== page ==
The accountant’s ‘magic’ asset

Alexander B. Cabrera Chairman and Senior Partner, PwC Philippines 07 Apr 2019


(Second of two parts)

How do you own top-of-the-line BMW models when you can’t afford them? You don’t. You lease them.

I am neither advertising nor saying that the lease program is still available. But leasing makes sense in that if you buy a high-end car and get back only a fraction of the price when you resell it after three years, then there is an actual unrecovered cost. Compare this unrecovered cost with the sunk cost of lease payments in a lease arrangement and you can evaluate which works better. In lease arrangements, you can replace the car if the engine doesn’t start for no reason, while you are stuck with that asset if you own it.

The new accounting rules bring, if you like, a fresh perspective because even if the asset is leased, it will require the lessee to record an asset – the right-of-use asset over the period of the lease term. I would not say though that operating leases are now like finance leases or like a purchase of asset just because an asset is recognized. Take note that the (unamortized) right-of-use asset can be written off if the lease is preterminated – which, in a way, shows that this asset is make-believe.

Turning to the side of the lessor – he is not required to mirror what the lessee is required to do. There is no change in how the lessor should recognize income for accounting purposes. For tax purposes, the reporting of income of the lessor is maverick compared to that of a seller of goods or a service provider. While advance payments for purchase of goods or services are considered liabilities of the seller, advance lease payment is considered income of the lessor.

It is tough to find a specific local tax law to support this income treatment, but it seems the support is more practical than legal.

Advances for future purchase of goods is not taxable because the goods must be delivered for the seller to deserve the payment. There is even more reason to say that advances for services is not income to the service provider because he can choose not to render the service. The constitutional prohibition against involuntary servitude guarantees that no one can be compelled to render service against his moods or will – but he can be made liable for damages if he is in breach.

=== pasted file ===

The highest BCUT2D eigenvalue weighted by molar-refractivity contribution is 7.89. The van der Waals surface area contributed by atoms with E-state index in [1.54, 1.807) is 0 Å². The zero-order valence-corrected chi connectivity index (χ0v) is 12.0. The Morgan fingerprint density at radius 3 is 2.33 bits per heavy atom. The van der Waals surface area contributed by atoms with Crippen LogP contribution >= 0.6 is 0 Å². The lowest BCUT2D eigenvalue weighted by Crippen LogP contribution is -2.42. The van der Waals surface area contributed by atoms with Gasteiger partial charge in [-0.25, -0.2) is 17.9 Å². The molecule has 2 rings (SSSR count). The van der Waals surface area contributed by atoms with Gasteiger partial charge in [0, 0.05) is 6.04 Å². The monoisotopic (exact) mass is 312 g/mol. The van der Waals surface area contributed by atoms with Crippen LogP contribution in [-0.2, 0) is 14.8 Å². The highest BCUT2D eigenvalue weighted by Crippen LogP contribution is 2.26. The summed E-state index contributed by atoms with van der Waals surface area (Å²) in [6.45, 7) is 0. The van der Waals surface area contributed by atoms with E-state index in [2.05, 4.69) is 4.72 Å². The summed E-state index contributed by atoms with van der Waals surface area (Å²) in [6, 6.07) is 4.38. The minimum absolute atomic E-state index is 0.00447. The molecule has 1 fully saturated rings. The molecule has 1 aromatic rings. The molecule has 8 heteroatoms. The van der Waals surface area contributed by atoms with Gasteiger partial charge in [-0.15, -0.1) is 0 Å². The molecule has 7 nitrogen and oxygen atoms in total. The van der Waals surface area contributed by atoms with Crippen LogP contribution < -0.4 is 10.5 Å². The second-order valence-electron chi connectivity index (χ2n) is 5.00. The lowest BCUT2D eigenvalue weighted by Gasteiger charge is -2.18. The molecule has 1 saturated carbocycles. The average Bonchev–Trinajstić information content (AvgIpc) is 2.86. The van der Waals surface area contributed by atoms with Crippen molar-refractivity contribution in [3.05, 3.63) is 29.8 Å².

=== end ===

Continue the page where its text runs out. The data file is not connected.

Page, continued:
Advances for lease is different and should be recognized as income because: (1) the object leased has been delivered and is in the possession of lessee, (2) the income can be disposed of freely by the lessor, and (3) the rights of the lessee to enjoy the property leased is protected by the contract.

There is another asset that is like a magic trick because it rests as a deferred account until called to duty to reduce tax liabilities: the deferred tax asset. Let me discuss some interesting ones:

Loss of useful value. Some assets may have been subjected to provisions for obsolescence, or impairment. These are not deductible at the point of provision. Note, however, that an asset that loses its useful value (like an old equipment that has become very costly to operate) can be written off and deducted, based on its book value less any scrap value.

Inventory destroyed. Provision for inventory obsolescence is a common accounting entry, but in order to claim a tax deduction, you need an actual act of destruction. You will find in BIR issuances that you need to invite a BIR representative to witness the destruction. This is reasonable, but if they do not come, you can continue to destroy the inventory anyway, invite your external auditor to witness it, take pictures, and retain records about such inventory. The point is to prove that the inventory disappeared not because you sold it.

Bad debts based on discretion. If there were any deduction that could be taken out of the exercise of discretion, it would be the write-off of bad debts. The key is to show that you determined it to be worthless in the year you wrote it off. You do not need to file then lose a case in court to prove that the debt is worthless. So long as you can show that it will be “throwing good money after bad” to go after the debt, you would be able to justify the write-off of a debt that you are trying hard to collect. Evidence of worthlessness (e.g., debtor cannot be found, or is bankrupt) coupled with exercise of sound judgment by the board are the key ingredients of this deduction.

Allow me, at this point, to give a shoutout to my colleagues who are still in the thick of the fight of the busy season going into April 15. The Holy Week would often linger close, almost as if to say that accountants go through their own Sorrowful Mysteries. The Carrying of the Cross on an annual basis, during the peak season, shows that this profession is not for the weak of heart, nor the weak of mind. Here we work both smart, and hard, because there is no shortcut to building trust.

Like an embattled ship on a stormy sea, we keep the vessel on course, and not merely seaworthy, drawing strength from as little as a bit of empathy, and a bit of affirmation, from those for whom we hold the sail.

Alexander B. Cabrera is the chairman of the Integrity Initiative Inc. (II, Inc.), a non-profit organization that promotes common ethical and acceptable integrity standards. He is also the chairman and senior partner of Isla Lipana & Co./PwC Philippines. Email your comments and questions to This content is for general information purposes only, and should not be used as a substitute for consultation with professional advisors.

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Alexander B. Cabrera

Chairman and Senior Partner, PwC Philippines

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